"New York, I Love You" was, and, it seems, forever shall be, the last song LCD Soundsystem ever play in a live setting. Tonight, after a three-hour farewell show in New York City's Madison Square Garden, James Murphy's band of miscreants hung it up for good. And I don't blame them.
I came to LCD Soundsystem slowly, after reading a number of glowing reviews for 2007's Sound of Silver. I picked it up at a Newberry Comics in Connecticut, and I can still remember listening to "Get Innocuous!" for the first time, driving in my car at night with my best friend from high school sitting next to me. Music that doesn't just ride a groove, but relies on it, was new to me. Despite being the simplest form rock can take (and I mean that not in reference to its execution, but to its form), I took ages to warm to it. But it worked its way in, and "Get Innocuous!", "Time to Get Away," and "North American Scum," the opening salvo of Silver, slowly bore deeper and deeper into my mind.
A year later, I picked up the debut album, LCD Soundsystem, in New York City, while on a day off from my job as a camp counselor. It also took me some time to warm to, and, in fact, I would say I'm still working on it. But there is a reason for this. When LCD Soundsystem started, James Murphy was already clever. His songs could make you move, and his words could make you laugh. But there wasn't any heart. As cliché as that sounds, it's the truth. Much of what he says throughout LCD Soundsystem is genuine, but there isn't a moment of honesty to be found within its 100 minutes. That's what Sound of Silver changed, and that was what made me love this band. "Someone Great" and "All My Friends," the central pillars of Silver, remain two of the most touching, moving, honest, and thrilling songs I know. They are without question two of the songs I hold most dear.
After three years, in 2010, LCD Soundsystem released This Is Happening, with the proviso that it would be the final LCD Soundsystem album. From almost any other band, it would have felt like an expression of frustration in being out of ideas, an excuse to duck out before hitting bottom, or a desperate grab for the "No, no, please don't go"s. But there was something about the way Murphy delivered the news that made me okay with it. The band were getting bigger than he wanted them to be; not that he didn't want LCD to be popular, but James Murphy seems to be one of the rare sorts who are truly about the music, and he expressed repeatedly a desire to be free to do other things. So it was with knowledge of what was to come that LCD released their third and final album, and launched an extensive tour. And it was very, very good.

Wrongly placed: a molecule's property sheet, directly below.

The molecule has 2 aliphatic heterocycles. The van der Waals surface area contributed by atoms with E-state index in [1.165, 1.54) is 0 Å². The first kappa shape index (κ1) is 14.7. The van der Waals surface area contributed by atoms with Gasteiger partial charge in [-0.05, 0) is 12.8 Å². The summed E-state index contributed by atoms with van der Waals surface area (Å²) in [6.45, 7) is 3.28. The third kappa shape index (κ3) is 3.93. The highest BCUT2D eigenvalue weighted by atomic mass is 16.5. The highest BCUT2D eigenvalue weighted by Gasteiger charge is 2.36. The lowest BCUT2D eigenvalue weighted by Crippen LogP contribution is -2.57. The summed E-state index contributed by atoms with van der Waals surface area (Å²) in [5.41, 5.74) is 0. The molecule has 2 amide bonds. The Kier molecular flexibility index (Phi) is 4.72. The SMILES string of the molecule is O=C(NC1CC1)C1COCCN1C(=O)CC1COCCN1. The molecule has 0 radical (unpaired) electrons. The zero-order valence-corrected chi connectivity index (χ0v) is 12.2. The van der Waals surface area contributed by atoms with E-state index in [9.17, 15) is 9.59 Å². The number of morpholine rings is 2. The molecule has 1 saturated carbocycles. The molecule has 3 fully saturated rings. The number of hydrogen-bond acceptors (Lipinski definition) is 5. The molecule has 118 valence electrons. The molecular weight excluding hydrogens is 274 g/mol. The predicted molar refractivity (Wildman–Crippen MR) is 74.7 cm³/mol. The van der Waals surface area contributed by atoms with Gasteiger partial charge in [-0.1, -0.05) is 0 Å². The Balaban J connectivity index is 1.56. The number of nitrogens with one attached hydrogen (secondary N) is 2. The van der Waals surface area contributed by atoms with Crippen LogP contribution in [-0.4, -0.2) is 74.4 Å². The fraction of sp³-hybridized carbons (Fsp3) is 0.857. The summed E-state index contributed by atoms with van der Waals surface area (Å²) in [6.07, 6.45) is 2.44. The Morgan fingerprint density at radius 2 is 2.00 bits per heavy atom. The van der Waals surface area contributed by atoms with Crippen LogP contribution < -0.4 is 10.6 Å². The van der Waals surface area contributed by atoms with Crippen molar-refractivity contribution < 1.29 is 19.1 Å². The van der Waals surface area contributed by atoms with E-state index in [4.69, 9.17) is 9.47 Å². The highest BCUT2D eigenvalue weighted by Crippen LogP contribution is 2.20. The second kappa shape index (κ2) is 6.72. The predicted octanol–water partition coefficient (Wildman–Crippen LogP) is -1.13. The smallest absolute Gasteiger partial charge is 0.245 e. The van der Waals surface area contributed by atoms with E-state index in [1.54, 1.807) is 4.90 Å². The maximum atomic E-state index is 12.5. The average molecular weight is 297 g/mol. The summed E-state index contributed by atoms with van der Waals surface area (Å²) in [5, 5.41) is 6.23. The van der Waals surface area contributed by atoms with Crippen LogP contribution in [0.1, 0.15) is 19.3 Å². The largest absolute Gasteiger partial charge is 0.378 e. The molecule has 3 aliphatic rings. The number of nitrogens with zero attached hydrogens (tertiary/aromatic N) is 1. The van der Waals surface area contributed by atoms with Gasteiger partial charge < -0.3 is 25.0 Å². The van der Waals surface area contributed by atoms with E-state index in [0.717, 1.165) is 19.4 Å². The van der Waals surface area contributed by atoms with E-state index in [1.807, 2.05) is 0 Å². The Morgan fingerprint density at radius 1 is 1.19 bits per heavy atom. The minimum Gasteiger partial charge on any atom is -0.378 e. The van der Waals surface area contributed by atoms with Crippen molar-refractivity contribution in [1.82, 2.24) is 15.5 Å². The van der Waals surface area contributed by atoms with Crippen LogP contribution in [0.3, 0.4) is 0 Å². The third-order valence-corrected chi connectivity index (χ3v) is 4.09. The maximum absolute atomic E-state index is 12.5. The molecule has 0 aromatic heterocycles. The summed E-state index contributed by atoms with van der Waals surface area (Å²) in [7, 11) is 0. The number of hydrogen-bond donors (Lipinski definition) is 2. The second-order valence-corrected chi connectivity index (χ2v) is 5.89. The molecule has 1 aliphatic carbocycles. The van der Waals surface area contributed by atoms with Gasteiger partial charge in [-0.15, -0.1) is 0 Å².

As I said above, what set LCD apart, starting with Sound of Silver, was Murphy's honesty, his willingness to put it all out there in between the songs meant only to make you sweat. This Is Happening epitomizes what made them so special. Movers like album opener "Dance Yrself Clean" were better than any of the other dance music being put out there; if you saw it live, you know nothing demolishes a concert venue like "Dance Yrself Clean." Meanwhile, "All I Want" and "I Can Change" were two staggering pieces of honesty in a scene that tends to pride itself on being one step removed from the situation.
It is an irony that has not been ignored that LCD Soundsystem became a flagship band for the hipster scene. The first single, "Losing My Edge," was an ironic play on the hipster mentality, an out-of-step hipster from way back talking about all the new kids and how the internet has leveled the playing field. Murphy never seemed to want the status of a Hipster hero, and, while he never turned out a song as blatantly hipster-bashing as Arcade Fire's recent "Rococo," he kept his distance. He just wanted to make great music. He never tried to deny his influences, and he never tried to hide them. Most bands would feel like naughty children if you pointed out the similarity of the guitars on "All I Want" to David Bowie's "'Heroes'". Murphy nodded and said, "Yep, that's where I got that from." And kudos to him. In an age with as much music as there has been, there's no point in pretending your influences don't exist. Embracing them gives you more freedom to do what you want, and to come up with something interesting.
I had the good fortune this summer of seeing LCD Soundsystem three times. The first time was at the Pitchfork festival in Chicago last summer. It was transcendent. The eight minutes of "All My Friends" are frozen in my mind, a series of perfect moments. But it was during the final song of the night, "New York, I Love You," that I saw a flash of what we'd all truly be losing when LCD threw in the towel; three-quarters of the way through the song, the music gave way to an acapella rendition of Alicia Key's "New York". And it was stunning. I discovered in that moment that a band which always seemed to rely on repetition to hammer the point home didn't need it at all. They just liked it better that way.
There was no acapella rendition of "New York" in tonight's finale. LCD Soundsystem are no more. Their Wikipedia entry even says so. And while this is the first time I've had to say goodbye to an extant band which means something to me, at least they never rode it out, and at least they never seemed to take it for granted. James Murphy has left behind something flawless, on his own terms, and now he's free to do whatever he wants. Wouldn't you want it that way if you had a choice?